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Joyce Henke November 7, 2011 | 2:22 p.m.

Union Electric bought the land and built the dam. They sold off the surplus property to developers with the right to build on the land. FERC does not have the legal right to require homes be removed from this land. Ferc is a Federal Agency that manages power generation. The homes built around Lake of the Ozarks do not inhibit or affect the generation of power. Ferc must be stopped from taking the homes of honest, hardworking people that have invested their life saving to insure they have a place to live.

(Report Comment)
frank christian November 7, 2011 | 4:16 p.m.

My bet. Get rid of Obama, and this too, shall pass.

(Report Comment)
Michael Williams November 7, 2011 | 4:55 p.m.

I know very little about all this but I suspect that when folks bought land, they assumed they owned down to the matter if the lake was "up" or "down".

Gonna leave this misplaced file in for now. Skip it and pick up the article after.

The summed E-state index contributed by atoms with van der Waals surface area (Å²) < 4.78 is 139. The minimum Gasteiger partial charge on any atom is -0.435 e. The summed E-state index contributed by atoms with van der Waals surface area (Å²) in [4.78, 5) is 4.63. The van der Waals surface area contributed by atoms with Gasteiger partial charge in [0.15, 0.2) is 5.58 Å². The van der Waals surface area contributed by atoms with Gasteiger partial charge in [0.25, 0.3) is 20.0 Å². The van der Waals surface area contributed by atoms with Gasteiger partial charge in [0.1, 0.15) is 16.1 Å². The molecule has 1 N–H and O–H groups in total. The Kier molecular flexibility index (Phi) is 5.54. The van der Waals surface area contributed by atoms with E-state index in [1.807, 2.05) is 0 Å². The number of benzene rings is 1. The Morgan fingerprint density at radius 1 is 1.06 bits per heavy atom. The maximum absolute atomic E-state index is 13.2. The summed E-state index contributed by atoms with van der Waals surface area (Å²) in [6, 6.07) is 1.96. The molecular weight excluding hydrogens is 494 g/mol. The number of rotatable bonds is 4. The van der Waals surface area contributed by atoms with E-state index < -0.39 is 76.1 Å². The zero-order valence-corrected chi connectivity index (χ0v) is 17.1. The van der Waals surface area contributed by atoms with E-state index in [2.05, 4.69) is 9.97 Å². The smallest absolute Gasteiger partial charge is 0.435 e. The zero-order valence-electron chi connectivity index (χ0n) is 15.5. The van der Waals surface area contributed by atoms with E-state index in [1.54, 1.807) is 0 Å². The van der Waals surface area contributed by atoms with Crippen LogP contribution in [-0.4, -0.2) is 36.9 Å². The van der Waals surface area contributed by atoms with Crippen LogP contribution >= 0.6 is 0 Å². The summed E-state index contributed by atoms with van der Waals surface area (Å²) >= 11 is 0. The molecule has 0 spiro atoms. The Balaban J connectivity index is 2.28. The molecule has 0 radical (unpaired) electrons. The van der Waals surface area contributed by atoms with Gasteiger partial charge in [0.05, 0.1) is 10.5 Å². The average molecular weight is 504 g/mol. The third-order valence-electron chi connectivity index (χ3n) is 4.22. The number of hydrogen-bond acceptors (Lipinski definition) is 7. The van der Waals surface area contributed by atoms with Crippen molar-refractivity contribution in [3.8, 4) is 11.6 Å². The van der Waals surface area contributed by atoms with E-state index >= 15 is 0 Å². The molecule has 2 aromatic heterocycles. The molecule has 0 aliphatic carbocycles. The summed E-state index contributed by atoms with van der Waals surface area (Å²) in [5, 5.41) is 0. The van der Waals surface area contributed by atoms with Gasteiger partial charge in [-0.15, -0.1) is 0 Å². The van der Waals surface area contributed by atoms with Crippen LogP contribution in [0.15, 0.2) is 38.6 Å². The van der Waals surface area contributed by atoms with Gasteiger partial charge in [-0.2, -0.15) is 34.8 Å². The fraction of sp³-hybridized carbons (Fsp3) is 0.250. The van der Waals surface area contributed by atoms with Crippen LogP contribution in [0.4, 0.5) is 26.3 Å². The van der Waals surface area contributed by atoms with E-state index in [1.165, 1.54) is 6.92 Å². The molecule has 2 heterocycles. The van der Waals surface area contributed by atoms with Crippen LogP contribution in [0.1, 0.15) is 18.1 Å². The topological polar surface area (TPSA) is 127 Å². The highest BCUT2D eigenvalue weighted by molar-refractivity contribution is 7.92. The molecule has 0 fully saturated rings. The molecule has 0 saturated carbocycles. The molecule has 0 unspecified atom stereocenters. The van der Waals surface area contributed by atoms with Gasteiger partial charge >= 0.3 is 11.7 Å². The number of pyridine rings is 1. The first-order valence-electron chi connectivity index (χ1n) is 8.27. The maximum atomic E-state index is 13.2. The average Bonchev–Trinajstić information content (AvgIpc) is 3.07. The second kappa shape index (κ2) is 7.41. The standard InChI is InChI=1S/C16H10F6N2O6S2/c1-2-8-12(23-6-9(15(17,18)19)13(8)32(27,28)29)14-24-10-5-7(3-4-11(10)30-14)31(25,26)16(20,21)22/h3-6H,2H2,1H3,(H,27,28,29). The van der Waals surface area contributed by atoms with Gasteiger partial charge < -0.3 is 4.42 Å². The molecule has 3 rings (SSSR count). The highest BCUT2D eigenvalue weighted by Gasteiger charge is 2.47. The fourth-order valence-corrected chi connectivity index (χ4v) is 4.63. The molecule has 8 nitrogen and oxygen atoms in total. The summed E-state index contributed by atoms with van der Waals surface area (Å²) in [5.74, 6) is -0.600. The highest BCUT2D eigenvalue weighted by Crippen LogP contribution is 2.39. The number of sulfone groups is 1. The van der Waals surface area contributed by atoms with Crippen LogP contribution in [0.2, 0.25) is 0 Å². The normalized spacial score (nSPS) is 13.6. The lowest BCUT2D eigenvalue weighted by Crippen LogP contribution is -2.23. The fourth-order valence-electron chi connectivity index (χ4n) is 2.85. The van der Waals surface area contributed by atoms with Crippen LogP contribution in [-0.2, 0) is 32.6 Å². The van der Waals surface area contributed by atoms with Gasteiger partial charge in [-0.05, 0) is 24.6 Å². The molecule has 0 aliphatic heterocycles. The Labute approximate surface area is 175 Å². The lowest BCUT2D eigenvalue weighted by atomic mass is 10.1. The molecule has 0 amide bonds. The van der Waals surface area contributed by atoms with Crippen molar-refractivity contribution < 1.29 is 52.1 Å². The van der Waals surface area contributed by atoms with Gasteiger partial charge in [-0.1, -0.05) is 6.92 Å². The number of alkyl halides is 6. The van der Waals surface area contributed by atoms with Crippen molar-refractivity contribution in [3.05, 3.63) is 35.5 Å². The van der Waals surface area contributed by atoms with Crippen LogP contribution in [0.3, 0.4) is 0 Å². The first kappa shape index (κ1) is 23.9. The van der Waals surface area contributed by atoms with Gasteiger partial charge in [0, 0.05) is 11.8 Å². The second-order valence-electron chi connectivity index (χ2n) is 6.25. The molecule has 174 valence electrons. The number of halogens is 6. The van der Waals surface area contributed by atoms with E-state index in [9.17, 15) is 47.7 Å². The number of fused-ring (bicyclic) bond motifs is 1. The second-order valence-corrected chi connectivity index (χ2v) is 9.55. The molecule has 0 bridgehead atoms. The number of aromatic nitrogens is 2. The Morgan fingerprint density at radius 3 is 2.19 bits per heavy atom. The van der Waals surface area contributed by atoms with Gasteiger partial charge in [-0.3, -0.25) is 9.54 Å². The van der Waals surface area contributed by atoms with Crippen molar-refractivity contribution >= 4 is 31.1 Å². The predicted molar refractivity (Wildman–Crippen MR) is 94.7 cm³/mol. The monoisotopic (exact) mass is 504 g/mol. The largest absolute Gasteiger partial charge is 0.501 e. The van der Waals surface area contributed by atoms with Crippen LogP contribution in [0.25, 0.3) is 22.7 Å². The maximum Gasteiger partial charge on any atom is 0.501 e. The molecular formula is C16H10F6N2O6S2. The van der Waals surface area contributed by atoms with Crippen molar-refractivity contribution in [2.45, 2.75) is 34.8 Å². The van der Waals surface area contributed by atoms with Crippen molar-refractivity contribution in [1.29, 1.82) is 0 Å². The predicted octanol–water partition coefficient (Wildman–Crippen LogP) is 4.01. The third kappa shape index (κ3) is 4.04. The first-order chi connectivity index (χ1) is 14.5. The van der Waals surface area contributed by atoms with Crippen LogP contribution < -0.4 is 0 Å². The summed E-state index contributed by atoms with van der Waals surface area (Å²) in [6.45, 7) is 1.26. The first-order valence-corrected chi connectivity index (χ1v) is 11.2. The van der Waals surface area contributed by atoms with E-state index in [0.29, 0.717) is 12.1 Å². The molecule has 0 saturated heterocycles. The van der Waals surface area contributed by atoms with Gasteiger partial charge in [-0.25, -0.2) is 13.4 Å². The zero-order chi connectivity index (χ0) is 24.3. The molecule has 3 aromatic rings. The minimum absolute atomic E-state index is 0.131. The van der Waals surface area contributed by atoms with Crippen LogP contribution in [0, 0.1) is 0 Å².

That would be a mistake of gigantic proportions if that's what happened...especially if you built on the land you thought you owned...but didn't.

In the case of Truman Reservoir, the Corps condemned land up to the 300 years high-water mark, then bought another 100 yards or so back from that, and then squared things off by sections......if memory serves. I know Lake of the Ozarks was not like that, but I'm pretty sure folks do not own down to the water line.

I'd like to see more info on this. So far, the info is spotty and iffy.

(Report Comment)
Michael Williams November 8, 2011 | 5:24 p.m.

Thomas Chonge:

Well....hi Paul Allaire!

(Report Comment)
p kelleher November 8, 2011 | 7:04 p.m.

A relicense is a reset of all the rules, even ownership can change through a competing application. FERC orders out a new license and the "applicant" accepts the conditions. Read standard license article 5 of the new license. Ameren must comply or at the end of the day surrender the license. Review Brazos P-1490.

(Report Comment)